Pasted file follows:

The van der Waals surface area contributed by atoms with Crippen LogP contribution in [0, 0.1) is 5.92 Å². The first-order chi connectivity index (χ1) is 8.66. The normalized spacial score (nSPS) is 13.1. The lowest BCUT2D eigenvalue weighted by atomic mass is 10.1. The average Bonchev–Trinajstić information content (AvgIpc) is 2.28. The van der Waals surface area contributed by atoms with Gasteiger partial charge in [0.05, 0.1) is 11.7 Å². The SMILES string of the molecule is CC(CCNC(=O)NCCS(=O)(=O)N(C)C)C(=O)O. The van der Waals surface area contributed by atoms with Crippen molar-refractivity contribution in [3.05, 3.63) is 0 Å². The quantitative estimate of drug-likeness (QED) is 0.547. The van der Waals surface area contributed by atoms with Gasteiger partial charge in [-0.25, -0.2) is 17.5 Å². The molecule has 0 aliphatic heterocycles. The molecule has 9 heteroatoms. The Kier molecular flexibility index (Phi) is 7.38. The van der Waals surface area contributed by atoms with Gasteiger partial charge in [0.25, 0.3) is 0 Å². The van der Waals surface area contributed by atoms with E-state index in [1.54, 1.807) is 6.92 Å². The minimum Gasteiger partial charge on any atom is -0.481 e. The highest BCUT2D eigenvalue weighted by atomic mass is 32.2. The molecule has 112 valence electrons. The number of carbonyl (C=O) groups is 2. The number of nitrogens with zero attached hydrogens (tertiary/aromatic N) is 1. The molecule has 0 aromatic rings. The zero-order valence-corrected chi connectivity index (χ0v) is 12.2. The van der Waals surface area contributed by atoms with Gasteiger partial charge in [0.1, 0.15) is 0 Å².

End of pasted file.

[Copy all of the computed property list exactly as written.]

The van der Waals surface area contributed by atoms with Crippen LogP contribution in [0, 0.1) is 5.92 Å². The first-order chi connectivity index (χ1) is 8.66. The normalized spacial score (nSPS) is 13.1. The lowest BCUT2D eigenvalue weighted by atomic mass is 10.1. The average Bonchev–Trinajstić information content (AvgIpc) is 2.28. The van der Waals surface area contributed by atoms with Gasteiger partial charge in [0.05, 0.1) is 11.7 Å². The SMILES string of the molecule is CC(CCNC(=O)NCCS(=O)(=O)N(C)C)C(=O)O. The van der Waals surface area contributed by atoms with Crippen molar-refractivity contribution in [3.05, 3.63) is 0 Å². The quantitative estimate of drug-likeness (QED) is 0.547. The van der Waals surface area contributed by atoms with Gasteiger partial charge in [-0.25, -0.2) is 17.5 Å². The molecule has 0 aliphatic heterocycles. The molecule has 9 heteroatoms. The Kier molecular flexibility index (Phi) is 7.38. The van der Waals surface area contributed by atoms with Gasteiger partial charge in [0.25, 0.3) is 0 Å². The van der Waals surface area contributed by atoms with E-state index in [1.54, 1.807) is 6.92 Å². The minimum Gasteiger partial charge on any atom is -0.481 e. The highest BCUT2D eigenvalue weighted by atomic mass is 32.2. The molecule has 112 valence electrons. The number of carbonyl (C=O) groups is 2. The number of nitrogens with zero attached hydrogens (tertiary/aromatic N) is 1. The molecule has 0 aromatic rings. The zero-order valence-corrected chi connectivity index (χ0v) is 12.2. The van der Waals surface area contributed by atoms with Gasteiger partial charge in [0.1, 0.15) is 0 Å².